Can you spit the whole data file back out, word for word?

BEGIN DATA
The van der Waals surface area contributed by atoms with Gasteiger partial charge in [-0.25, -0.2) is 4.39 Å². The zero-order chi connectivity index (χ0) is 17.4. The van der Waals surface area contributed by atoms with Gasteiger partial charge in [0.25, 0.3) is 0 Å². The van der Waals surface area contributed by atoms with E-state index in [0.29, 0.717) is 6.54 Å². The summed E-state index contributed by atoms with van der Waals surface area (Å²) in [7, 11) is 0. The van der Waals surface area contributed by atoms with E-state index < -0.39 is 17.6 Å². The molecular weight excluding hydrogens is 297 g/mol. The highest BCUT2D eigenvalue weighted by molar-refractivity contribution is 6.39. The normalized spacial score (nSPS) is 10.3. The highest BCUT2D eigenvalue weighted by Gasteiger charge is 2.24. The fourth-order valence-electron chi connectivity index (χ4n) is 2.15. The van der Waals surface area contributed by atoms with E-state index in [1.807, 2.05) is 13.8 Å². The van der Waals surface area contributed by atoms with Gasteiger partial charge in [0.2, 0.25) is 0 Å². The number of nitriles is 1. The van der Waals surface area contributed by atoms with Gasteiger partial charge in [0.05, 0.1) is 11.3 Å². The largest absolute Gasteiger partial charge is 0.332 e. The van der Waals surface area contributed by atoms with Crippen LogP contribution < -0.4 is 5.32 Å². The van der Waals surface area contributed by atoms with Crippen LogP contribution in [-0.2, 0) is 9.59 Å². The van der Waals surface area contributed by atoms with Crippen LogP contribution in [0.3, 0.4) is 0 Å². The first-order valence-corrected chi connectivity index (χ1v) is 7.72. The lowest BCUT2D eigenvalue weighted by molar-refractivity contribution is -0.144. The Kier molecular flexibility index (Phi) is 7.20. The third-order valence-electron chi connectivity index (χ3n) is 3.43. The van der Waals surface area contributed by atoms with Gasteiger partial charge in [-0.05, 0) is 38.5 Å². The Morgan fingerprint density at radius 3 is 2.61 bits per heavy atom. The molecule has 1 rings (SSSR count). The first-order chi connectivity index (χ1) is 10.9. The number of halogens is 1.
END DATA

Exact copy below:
The van der Waals surface area contributed by atoms with Gasteiger partial charge in [-0.25, -0.2) is 4.39 Å². The zero-order chi connectivity index (χ0) is 17.4. The van der Waals surface area contributed by atoms with Gasteiger partial charge in [0.25, 0.3) is 0 Å². The van der Waals surface area contributed by atoms with E-state index in [0.29, 0.717) is 6.54 Å². The summed E-state index contributed by atoms with van der Waals surface area (Å²) in [7, 11) is 0. The van der Waals surface area contributed by atoms with E-state index < -0.39 is 17.6 Å². The molecular weight excluding hydrogens is 297 g/mol. The highest BCUT2D eigenvalue weighted by molar-refractivity contribution is 6.39. The normalized spacial score (nSPS) is 10.3. The highest BCUT2D eigenvalue weighted by Gasteiger charge is 2.24. The fourth-order valence-electron chi connectivity index (χ4n) is 2.15. The van der Waals surface area contributed by atoms with E-state index in [1.807, 2.05) is 13.8 Å². The van der Waals surface area contributed by atoms with Gasteiger partial charge in [0.2, 0.25) is 0 Å². The number of nitriles is 1. The van der Waals surface area contributed by atoms with Gasteiger partial charge in [0.05, 0.1) is 11.3 Å². The largest absolute Gasteiger partial charge is 0.332 e. The van der Waals surface area contributed by atoms with Crippen LogP contribution < -0.4 is 5.32 Å². The van der Waals surface area contributed by atoms with Crippen LogP contribution in [-0.2, 0) is 9.59 Å². The van der Waals surface area contributed by atoms with Crippen LogP contribution in [0.3, 0.4) is 0 Å². The first-order valence-corrected chi connectivity index (χ1v) is 7.72. The lowest BCUT2D eigenvalue weighted by molar-refractivity contribution is -0.144. The Kier molecular flexibility index (Phi) is 7.20. The third-order valence-electron chi connectivity index (χ3n) is 3.43. The van der Waals surface area contributed by atoms with Gasteiger partial charge in [-0.05, 0) is 38.5 Å². The Morgan fingerprint density at radius 3 is 2.61 bits per heavy atom. The molecule has 1 rings (SSSR count). The first-order chi connectivity index (χ1) is 10.9. The number of halogens is 1.